Residents of nursing homes and long-term care facilities are at higher risk for abuse and neglect than older adults who live at home. Conditions such as dementia and isolation from friends and family make it difficult for these residents to report nursing home abuse. An experienced nursing home abuse lawyer can help keep loved ones safe and hold nursing homes accountable when abuse occurs.
What Is Nursing Home Abuse?
The Administration on Aging defines nursing home abuse as intentionally causing physical harm or mental anguish on a resident of a long-term care facility.
Nursing home abuse can take many different forms:
- Physical abuse occurs when pain or injury is inflicted.
- Sexual abuse includes fondling or other sexual contact with someone who cannot consent or is physically forced.
- Emotional abuse is verbally assaulting, threatening abuse, or harassing.
- Financial abuse is the exploitation, misuse, or withholding of money.
- Neglect is the failure to provide basic necessities, such as food, clothing, shelter, or medical care.
- Confinement can mean unnecessarily restraining or isolating someone.
- Willful deprivation occurs when individuals are denied medical care, medication, and other requirements that expose them to physical or emotional harm.
It is estimated that 1 in 10 Americans over 60 have suffered from some form of abuse, but studies have shown that cases of nursing home abuse are severely underreported.
“For decades, nursing homes have been plagued with reports suggesting widespread and serious maltreatment of residents, including abuse, neglect, and theft of personal property.” – National Institutes of Health
What Causes Nursing Home Abuse?
There has not been significant research on the specific causes of nursing home abuse. However, there are some accepted explanations.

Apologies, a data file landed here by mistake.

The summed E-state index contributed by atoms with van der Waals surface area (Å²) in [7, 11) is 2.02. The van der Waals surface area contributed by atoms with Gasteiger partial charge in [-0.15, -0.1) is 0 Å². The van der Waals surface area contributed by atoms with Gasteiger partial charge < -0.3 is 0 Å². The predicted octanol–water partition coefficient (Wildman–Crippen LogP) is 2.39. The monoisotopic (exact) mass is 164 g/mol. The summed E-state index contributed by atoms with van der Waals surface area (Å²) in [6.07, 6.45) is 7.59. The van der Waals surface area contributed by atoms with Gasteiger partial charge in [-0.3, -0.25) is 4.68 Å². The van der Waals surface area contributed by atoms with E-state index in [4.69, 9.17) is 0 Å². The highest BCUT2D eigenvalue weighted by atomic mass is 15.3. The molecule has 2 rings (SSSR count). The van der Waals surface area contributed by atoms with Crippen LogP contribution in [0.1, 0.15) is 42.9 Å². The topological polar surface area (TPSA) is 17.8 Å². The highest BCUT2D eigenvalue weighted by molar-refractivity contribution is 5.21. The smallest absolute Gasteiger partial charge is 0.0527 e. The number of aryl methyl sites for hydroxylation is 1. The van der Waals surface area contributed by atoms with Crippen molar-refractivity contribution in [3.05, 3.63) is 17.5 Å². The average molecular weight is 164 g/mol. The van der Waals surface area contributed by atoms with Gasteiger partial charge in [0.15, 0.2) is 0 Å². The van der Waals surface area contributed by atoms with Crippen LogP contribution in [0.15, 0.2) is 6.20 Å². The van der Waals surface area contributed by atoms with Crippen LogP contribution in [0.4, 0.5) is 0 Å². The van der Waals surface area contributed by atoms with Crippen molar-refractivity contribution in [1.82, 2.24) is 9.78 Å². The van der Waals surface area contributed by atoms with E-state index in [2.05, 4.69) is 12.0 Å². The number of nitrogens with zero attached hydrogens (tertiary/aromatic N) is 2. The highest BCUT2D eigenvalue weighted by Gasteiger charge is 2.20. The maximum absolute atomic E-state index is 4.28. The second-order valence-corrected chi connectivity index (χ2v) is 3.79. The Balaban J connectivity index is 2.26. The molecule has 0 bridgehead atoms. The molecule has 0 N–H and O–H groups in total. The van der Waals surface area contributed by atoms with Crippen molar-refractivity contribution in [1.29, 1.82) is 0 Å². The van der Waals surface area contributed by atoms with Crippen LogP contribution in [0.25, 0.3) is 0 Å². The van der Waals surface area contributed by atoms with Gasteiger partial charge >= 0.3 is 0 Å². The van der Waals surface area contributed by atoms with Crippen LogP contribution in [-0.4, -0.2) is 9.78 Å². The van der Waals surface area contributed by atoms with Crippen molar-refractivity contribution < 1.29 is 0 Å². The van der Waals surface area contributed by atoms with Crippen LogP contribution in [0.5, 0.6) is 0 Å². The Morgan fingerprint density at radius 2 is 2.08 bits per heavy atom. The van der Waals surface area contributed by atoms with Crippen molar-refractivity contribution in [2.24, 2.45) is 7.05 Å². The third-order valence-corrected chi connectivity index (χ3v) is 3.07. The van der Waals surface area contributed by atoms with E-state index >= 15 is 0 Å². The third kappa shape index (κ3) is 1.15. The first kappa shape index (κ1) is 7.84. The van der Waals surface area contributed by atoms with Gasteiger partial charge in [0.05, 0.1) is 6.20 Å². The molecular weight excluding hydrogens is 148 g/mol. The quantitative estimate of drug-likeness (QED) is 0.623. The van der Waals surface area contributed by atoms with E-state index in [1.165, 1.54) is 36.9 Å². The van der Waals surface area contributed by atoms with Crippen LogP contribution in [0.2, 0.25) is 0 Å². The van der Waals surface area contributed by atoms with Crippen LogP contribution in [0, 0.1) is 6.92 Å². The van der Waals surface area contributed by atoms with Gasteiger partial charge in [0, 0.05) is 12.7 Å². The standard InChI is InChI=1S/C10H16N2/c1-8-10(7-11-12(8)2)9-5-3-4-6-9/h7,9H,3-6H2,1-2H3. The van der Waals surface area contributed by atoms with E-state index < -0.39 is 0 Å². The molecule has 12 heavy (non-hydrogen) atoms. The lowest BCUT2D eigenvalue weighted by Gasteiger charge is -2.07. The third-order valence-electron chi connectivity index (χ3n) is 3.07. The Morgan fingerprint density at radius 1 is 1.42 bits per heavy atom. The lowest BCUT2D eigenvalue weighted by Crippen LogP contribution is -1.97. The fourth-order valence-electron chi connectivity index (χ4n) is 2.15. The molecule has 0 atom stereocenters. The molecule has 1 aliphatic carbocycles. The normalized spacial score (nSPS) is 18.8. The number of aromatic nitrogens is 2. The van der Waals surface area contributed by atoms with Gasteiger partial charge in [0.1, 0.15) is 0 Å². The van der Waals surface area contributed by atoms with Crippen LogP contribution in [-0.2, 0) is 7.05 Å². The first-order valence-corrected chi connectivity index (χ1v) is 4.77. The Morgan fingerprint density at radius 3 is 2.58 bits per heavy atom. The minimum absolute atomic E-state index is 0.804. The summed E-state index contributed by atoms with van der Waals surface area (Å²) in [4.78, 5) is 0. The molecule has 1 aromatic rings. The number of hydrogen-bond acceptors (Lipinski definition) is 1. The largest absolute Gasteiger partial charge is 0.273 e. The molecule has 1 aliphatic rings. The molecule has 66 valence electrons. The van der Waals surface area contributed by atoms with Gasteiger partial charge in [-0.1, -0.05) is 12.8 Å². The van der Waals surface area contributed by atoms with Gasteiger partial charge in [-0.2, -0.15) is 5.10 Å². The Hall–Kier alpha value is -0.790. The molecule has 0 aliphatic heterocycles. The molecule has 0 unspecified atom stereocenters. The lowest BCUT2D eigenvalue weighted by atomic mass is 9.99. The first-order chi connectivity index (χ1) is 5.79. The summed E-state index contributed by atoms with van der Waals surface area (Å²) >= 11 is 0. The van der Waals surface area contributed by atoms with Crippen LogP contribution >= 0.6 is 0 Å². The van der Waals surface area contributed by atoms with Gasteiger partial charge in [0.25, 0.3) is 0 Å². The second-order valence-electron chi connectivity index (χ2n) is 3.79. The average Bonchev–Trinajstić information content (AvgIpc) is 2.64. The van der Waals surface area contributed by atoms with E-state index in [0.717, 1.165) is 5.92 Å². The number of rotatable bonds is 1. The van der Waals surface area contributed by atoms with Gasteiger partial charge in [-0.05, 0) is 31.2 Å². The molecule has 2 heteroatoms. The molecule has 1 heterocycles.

The following three reasons are widely accepted:
- Stressful work environments, especially staffing shortages
- Staff burnout caused by staffing shortages and required overtime
- Poor staff training on handling resident aggression and challenging behaviors
Nursing Home Abuse Reporting
Nursing home residents are especially vulnerable to abuse. Mental impairment (such as Alzheimer’s disease or other dementia) and social isolation make it especially important to spot and report abuse for those who may not be able to do so on their own.
Warning Signs of Abuse in a Nursing Home
- Bruises, broken bones, and burns
- Sudden withdrawal from normal activities or frequent arguments with particular caregivers
- Missing money or personal belongings
- Bedsores, weight loss, and poor hygiene
How to Report Nursing Home Abuse
If a nursing home resident is seriously hurt, call 911 immediately. In addition to providing critical medical attention, local law enforcement may help getting criminal charges filed.
If ongoing abuse is suspected, it can be reported through:
- Eldercare Locator
- National Center on Elder Abuse
- Doctors and medical experts
- Anonymous reporting
- Your State’s Ombudsmen
How to Handle Nursing Home Abuse During COVID-19
Nursing home populations are at high-risk for COVID-19, so it is often not possible to visit loved ones. This makes it more difficult to monitor for abuse in a nursing home.
Tips to help prevent abuse during the pandemic include:
- Ask about the facility’s procedures for managing COVID-19, and ensure they have emergency contact information.
- If there is no visitation allowed, ask about video chats or telephone calls to check-in regularly.